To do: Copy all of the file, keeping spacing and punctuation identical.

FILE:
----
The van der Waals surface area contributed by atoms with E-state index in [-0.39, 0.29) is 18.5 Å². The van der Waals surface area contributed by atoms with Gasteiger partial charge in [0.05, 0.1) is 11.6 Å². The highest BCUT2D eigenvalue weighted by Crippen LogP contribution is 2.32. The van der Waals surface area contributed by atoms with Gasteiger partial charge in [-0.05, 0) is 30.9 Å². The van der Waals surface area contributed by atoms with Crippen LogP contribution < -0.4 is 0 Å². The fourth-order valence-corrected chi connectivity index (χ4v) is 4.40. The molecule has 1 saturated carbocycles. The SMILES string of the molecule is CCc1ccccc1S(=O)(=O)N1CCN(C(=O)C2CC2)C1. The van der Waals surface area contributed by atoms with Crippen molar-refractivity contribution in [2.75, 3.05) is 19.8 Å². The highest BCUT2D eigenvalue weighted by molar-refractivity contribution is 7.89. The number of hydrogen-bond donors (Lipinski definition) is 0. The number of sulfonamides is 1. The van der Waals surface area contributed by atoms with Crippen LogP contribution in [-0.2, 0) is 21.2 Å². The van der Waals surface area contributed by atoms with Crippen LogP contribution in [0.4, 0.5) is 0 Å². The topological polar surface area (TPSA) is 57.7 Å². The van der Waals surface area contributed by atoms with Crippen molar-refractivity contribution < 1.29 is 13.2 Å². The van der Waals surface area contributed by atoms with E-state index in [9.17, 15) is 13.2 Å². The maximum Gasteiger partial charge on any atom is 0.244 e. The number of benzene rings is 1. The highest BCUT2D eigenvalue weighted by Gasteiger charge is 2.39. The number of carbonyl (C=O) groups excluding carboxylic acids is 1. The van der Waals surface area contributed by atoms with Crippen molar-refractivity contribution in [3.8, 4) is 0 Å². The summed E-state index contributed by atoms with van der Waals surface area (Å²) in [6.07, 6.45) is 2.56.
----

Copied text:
The van der Waals surface area contributed by atoms with E-state index in [-0.39, 0.29) is 18.5 Å². The van der Waals surface area contributed by atoms with Gasteiger partial charge in [0.05, 0.1) is 11.6 Å². The highest BCUT2D eigenvalue weighted by Crippen LogP contribution is 2.32. The van der Waals surface area contributed by atoms with Gasteiger partial charge in [-0.05, 0) is 30.9 Å². The van der Waals surface area contributed by atoms with Crippen LogP contribution < -0.4 is 0 Å². The fourth-order valence-corrected chi connectivity index (χ4v) is 4.40. The molecule has 1 saturated carbocycles. The SMILES string of the molecule is CCc1ccccc1S(=O)(=O)N1CCN(C(=O)C2CC2)C1. The van der Waals surface area contributed by atoms with Crippen molar-refractivity contribution in [2.75, 3.05) is 19.8 Å². The highest BCUT2D eigenvalue weighted by molar-refractivity contribution is 7.89. The number of hydrogen-bond donors (Lipinski definition) is 0. The number of sulfonamides is 1. The van der Waals surface area contributed by atoms with Crippen LogP contribution in [-0.2, 0) is 21.2 Å². The van der Waals surface area contributed by atoms with Crippen LogP contribution in [0.4, 0.5) is 0 Å². The topological polar surface area (TPSA) is 57.7 Å². The van der Waals surface area contributed by atoms with Crippen molar-refractivity contribution < 1.29 is 13.2 Å². The van der Waals surface area contributed by atoms with E-state index in [9.17, 15) is 13.2 Å². The maximum Gasteiger partial charge on any atom is 0.244 e. The number of benzene rings is 1. The highest BCUT2D eigenvalue weighted by Gasteiger charge is 2.39. The number of carbonyl (C=O) groups excluding carboxylic acids is 1. The van der Waals surface area contributed by atoms with Crippen molar-refractivity contribution in [3.8, 4) is 0 Å². The summed E-state index contributed by atoms with van der Waals surface area (Å²) in [6.07, 6.45) is 2.56.